Clinical measures of acuity and three-month impairment predicted subsequent therapy doses
By Lori Solomon HealthDay Reporter
FRIDAY, Feb. 24, 2023 (HealthDay News) — Use of rehabilitative therapy during the first year poststroke is low in the United States, according to a study published online Feb. 3 in Stroke.
Brittany M. Young, M.D., Ph.D., from the University of California in Los Angeles, and colleagues examined therapy doses and factors that predicted rehabilitation therapy dose during the first year of stroke recovery. The analysis included 510 adults with new radiologically confirmed stroke who were enrolled two to 10 days after stroke onset at 28 acute care hospitals across the United States. Participants were followed for 12 months.
The researchers found that therapy counts were low overall, with most therapy delivered within the first three months. During the one-year follow-up, 35.0 percent of patients did not receive physical therapy, 48.8 percent did not receive occupational therapy, and 61.7 percent did not receive speech therapy. There was a significant association seen between discharge destination and cumulative therapy. There was wide variation in the percentage of patients discharged to an inpatient rehabilitation facility (0 to 71 percent). Therapy dose was not predicted by most demographic factors, although Hispanic patients received a lower cumulative amount of physical therapy and occupational therapy. The severity of clinical factors predicted higher subsequent therapy doses. At three months after stroke, measures of impairment and function also predicted subsequent cumulative therapy doses.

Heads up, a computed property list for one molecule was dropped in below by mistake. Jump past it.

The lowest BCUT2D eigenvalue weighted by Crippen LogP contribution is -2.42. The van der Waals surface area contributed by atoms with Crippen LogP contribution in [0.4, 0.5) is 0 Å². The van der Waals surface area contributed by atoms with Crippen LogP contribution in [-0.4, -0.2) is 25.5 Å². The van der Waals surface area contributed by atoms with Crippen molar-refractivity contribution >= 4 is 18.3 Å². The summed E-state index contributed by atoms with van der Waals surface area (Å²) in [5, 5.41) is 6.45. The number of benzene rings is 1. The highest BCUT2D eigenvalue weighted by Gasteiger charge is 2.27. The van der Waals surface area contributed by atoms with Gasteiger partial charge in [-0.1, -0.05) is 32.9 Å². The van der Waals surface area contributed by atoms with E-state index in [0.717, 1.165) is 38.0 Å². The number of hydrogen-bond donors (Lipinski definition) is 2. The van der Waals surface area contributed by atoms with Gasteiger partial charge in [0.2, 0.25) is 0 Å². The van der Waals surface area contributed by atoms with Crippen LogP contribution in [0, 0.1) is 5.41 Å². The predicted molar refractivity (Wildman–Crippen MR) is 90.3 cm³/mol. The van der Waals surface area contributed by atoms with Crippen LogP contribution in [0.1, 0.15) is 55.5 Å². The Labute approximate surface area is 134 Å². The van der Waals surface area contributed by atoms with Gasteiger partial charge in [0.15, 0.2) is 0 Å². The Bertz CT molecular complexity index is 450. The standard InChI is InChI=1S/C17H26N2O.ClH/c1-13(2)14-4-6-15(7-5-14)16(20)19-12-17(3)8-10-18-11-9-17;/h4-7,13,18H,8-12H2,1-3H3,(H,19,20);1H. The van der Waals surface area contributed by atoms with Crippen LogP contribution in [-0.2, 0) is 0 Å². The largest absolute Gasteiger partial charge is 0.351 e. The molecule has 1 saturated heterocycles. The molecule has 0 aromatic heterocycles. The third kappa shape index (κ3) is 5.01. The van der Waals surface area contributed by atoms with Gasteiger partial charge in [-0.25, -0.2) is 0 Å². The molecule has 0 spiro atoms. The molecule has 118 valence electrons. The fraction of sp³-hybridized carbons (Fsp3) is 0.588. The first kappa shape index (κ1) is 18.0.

“These findings reinforce that U.S. patients receive limited rehabilitation therapy after stroke and suggest directions for addressing this unmet need,” the authors write.
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